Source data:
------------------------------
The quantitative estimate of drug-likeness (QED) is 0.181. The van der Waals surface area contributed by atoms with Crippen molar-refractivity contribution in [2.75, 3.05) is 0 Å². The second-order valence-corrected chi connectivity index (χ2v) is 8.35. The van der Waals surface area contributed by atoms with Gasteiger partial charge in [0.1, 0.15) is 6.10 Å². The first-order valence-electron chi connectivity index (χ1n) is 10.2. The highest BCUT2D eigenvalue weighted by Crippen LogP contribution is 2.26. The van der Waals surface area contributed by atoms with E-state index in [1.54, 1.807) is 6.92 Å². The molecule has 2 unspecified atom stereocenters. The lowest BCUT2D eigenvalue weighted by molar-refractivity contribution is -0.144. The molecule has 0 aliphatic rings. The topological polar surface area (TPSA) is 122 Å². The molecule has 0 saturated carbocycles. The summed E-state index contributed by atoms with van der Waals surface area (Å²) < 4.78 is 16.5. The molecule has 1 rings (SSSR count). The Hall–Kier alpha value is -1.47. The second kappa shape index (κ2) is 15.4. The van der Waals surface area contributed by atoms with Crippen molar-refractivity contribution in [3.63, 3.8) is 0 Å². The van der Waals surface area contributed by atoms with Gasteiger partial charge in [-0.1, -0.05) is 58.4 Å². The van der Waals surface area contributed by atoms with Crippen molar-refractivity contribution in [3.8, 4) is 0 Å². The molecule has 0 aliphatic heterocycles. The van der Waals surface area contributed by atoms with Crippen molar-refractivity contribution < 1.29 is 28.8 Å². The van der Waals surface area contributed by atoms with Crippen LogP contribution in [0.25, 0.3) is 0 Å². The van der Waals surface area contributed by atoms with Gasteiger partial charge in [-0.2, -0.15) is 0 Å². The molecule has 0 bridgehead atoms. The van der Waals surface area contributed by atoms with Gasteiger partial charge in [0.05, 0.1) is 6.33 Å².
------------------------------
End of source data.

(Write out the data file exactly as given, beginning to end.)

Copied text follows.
The quantitative estimate of drug-likeness (QED) is 0.181. The van der Waals surface area contributed by atoms with Crippen molar-refractivity contribution in [2.75, 3.05) is 0 Å². The second-order valence-corrected chi connectivity index (χ2v) is 8.35. The van der Waals surface area contributed by atoms with Gasteiger partial charge in [0.1, 0.15) is 6.10 Å². The first-order valence-electron chi connectivity index (χ1n) is 10.2. The highest BCUT2D eigenvalue weighted by Crippen LogP contribution is 2.26. The van der Waals surface area contributed by atoms with E-state index in [1.54, 1.807) is 6.92 Å². The molecule has 2 unspecified atom stereocenters. The lowest BCUT2D eigenvalue weighted by molar-refractivity contribution is -0.144. The molecule has 0 aliphatic rings. The topological polar surface area (TPSA) is 122 Å². The molecule has 0 saturated carbocycles. The summed E-state index contributed by atoms with van der Waals surface area (Å²) < 4.78 is 16.5. The molecule has 1 rings (SSSR count). The Hall–Kier alpha value is -1.47. The second kappa shape index (κ2) is 15.4. The van der Waals surface area contributed by atoms with Crippen molar-refractivity contribution in [3.63, 3.8) is 0 Å². The van der Waals surface area contributed by atoms with Gasteiger partial charge in [-0.1, -0.05) is 58.4 Å². The van der Waals surface area contributed by atoms with Crippen molar-refractivity contribution in [3.8, 4) is 0 Å². The molecule has 0 aliphatic heterocycles. The van der Waals surface area contributed by atoms with Crippen molar-refractivity contribution < 1.29 is 28.8 Å². The van der Waals surface area contributed by atoms with Crippen LogP contribution in [0.25, 0.3) is 0 Å². The van der Waals surface area contributed by atoms with Gasteiger partial charge in [-0.2, -0.15) is 0 Å². The molecule has 0 bridgehead atoms. The van der Waals surface area contributed by atoms with Gasteiger partial charge in [0.05, 0.1) is 6.33 Å².